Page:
Much, too, has been said of the situation in the Occupied Territories – a situation different from what takes place within Israel proper. There is much to be criticised. It is a militarised situation that restricts liberties, is profoundly discriminatory towards the Palestinian population and inevitably fosters hardships and abuses. There is no real dispute on this. But, to quote Benjamin Pogrund, a South African journalist now resident in Israel (and frequent critic of its actions): ‘It is an occupation, it is repression, but it is not Apartheid.’

More importantly, South Africa has as good as nothing to offer in resolving the impasse. Our transition holds few applicable lessons. A conflict of rival nationalisms over the borders and character of states is beyond our experience. South Africa did not have to deal with territorial claims. Rather, the focus was on the terms for a common citizenship. South Africa had a widespread Christian religious tradition as a unifying force; in Israel and Palestine, religion is a source of profound division. (I recently took issue with a prominent local supporter of Israel for suggesting that South Africa could bring its experiences to bear in this conflict. It’s a mistake made on both sides.)

Nor does South Africa’s government have anything to induce or coerce the parties. No aid packages, no security guarantees. And no capacity for persuasion, since it transparently loathes Israel and sides uncritically with the Palestinians.

And by all available evidence, this is not of much interest to most South Africans anyway. A 2017 survey by the Kaplan Centre at the University of Cape Town found that close to three quarters of respondents (Africans living in urban centres) had never heard of the conflict. Among those who had, over a third couldn’t say which party was responsible for it.

So, what does IAW really mean? At best, it’s about extending ‘solidarity’. Most of those involved are doubtless sincere in this. But it’s a meagre, performative gesture offering nothing of value. Above all, it’s not about ‘peace’, even if that word is mangled into it sometimes.

It’s about demonstrating support for a Palestinian ‘victory’ – ‘from the River to the Sea’. This isn’t realistic, but no matter. It scratches something in South Africa’s political psyche. It harks back less to history than mythology. Gestures of this nature are a signifier of what their celebrants imagine the country to be, or as it might have been – particularly for those in the country’s political elite associated with the ANC.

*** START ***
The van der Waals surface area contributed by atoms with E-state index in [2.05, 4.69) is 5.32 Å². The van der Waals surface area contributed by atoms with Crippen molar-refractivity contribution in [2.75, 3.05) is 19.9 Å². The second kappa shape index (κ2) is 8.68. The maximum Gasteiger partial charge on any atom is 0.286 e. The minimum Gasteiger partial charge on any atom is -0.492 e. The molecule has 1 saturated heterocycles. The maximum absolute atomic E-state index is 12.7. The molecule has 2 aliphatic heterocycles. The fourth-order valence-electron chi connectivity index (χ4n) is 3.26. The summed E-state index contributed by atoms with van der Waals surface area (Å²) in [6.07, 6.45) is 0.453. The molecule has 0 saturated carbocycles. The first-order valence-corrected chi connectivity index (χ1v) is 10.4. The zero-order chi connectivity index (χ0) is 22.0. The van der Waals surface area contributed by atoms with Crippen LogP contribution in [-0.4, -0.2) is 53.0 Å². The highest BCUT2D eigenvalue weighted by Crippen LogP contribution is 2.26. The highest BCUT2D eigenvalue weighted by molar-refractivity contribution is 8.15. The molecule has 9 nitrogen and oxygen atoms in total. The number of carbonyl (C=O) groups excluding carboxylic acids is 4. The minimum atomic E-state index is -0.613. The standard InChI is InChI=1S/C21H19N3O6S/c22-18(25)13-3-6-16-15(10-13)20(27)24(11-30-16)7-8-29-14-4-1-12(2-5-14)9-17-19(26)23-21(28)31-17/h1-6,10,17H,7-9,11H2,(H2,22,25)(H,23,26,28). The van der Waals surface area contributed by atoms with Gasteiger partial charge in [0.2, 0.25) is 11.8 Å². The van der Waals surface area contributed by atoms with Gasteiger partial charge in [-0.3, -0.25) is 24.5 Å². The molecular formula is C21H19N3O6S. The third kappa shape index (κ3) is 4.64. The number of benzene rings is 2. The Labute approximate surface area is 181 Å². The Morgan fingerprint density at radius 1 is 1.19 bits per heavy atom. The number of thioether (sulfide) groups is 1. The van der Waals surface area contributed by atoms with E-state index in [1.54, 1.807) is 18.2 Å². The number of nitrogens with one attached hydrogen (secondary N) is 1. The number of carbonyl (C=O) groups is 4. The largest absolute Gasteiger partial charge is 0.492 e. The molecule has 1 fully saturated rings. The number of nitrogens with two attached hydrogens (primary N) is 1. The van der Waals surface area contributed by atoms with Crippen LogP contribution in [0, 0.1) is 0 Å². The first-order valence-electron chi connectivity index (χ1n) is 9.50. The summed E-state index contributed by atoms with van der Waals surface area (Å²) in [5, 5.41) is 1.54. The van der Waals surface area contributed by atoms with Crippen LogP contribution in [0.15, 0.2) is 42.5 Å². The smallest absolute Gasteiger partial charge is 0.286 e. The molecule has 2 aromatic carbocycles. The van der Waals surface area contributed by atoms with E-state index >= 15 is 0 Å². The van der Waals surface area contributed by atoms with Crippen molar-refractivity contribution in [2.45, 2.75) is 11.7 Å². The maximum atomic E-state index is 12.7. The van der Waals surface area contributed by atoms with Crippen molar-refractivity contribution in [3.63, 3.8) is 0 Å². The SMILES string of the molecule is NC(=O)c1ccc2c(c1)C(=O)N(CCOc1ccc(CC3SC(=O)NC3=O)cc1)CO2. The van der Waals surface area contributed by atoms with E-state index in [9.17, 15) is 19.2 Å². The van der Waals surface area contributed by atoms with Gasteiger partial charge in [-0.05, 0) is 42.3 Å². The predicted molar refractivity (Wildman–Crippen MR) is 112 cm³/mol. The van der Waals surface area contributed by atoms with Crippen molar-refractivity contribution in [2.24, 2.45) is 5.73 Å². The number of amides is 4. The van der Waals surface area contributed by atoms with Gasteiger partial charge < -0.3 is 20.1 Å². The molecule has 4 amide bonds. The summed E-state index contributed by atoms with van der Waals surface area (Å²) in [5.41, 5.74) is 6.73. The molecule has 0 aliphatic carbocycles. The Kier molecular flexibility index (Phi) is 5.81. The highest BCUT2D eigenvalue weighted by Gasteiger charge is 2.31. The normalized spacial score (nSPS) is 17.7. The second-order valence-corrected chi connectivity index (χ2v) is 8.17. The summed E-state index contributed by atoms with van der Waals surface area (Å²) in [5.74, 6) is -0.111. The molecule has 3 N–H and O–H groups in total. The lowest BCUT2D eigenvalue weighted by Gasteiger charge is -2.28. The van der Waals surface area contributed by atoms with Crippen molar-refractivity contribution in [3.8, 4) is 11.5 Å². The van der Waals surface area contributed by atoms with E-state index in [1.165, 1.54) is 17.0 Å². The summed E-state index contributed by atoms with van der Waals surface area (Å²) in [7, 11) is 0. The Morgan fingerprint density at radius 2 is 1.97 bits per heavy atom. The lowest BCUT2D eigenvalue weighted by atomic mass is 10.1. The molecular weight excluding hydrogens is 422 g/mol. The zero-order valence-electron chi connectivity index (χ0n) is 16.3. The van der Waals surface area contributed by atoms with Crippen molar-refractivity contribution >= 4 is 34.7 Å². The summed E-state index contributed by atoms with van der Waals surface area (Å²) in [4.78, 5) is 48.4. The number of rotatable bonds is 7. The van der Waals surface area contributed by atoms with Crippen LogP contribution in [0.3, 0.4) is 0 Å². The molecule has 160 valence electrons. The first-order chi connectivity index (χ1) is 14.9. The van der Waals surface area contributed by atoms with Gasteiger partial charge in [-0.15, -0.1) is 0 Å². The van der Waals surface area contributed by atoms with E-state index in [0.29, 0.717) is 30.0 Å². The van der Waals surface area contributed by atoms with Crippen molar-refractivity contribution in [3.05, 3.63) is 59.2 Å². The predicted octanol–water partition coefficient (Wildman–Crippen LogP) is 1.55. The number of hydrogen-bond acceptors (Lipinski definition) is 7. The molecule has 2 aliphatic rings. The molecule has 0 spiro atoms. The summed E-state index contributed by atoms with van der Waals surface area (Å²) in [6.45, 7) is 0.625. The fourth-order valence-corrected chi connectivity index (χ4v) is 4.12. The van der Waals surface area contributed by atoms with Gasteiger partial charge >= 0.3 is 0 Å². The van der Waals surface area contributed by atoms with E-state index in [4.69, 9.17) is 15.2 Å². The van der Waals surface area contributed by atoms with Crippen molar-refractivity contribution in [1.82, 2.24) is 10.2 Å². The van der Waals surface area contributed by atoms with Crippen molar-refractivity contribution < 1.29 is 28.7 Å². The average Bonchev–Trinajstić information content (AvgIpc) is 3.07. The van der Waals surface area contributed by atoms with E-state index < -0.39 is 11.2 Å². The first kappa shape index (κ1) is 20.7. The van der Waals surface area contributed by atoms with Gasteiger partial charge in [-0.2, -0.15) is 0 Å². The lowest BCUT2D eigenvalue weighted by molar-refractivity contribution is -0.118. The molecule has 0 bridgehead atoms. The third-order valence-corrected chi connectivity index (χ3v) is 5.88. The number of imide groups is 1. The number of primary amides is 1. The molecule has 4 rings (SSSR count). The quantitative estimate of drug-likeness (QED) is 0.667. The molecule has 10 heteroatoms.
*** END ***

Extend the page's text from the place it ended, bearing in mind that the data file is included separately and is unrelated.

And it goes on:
‘Taking a stand’ offers the satisfaction of a clear moral and ideologically ‘progressive’ position on an issue of global import. Of uncompromising struggle. It is the stuff of a liberation movement, rather than a government. None of the complexity and frustration of running a power utility, or keeping tik off the streets.

Thus, back in 2017, an ANC international relations officer Sisa Njikelana told a seminar that to counter Israel’s pernicious influence in Africa, South Africa should offer its peers the same technology and expertise. For a country showing the wear-and-tear of failure, that was (and is) squandering its potential, the unreality and hubris on display was glaring.

It also sustains a fantasy about South Africa’s geopolitical weight, that it really is what former ambassador to Washington Ebrahim Rasool called a ‘moral superpower’. When Parliament passed its resolution on the embassy downgrade, the National Freedom Party referred to ‘our ability to act as neutral mediator in the conflict.’ If anyone thinks this, it’s beyond delusional, rather like South Africa mediating between Russia and Ukraine.

It’s all a glaring illustration of the estrangement from reality that afflicts our politics, a parochial and self-referential worldview with aspirations beyond capacity and ideology beyond reality.

Never mind Israel. This week says a great deal about the state of South Africa.

Terence Corrigan is the project manager at the Institute of Race Relations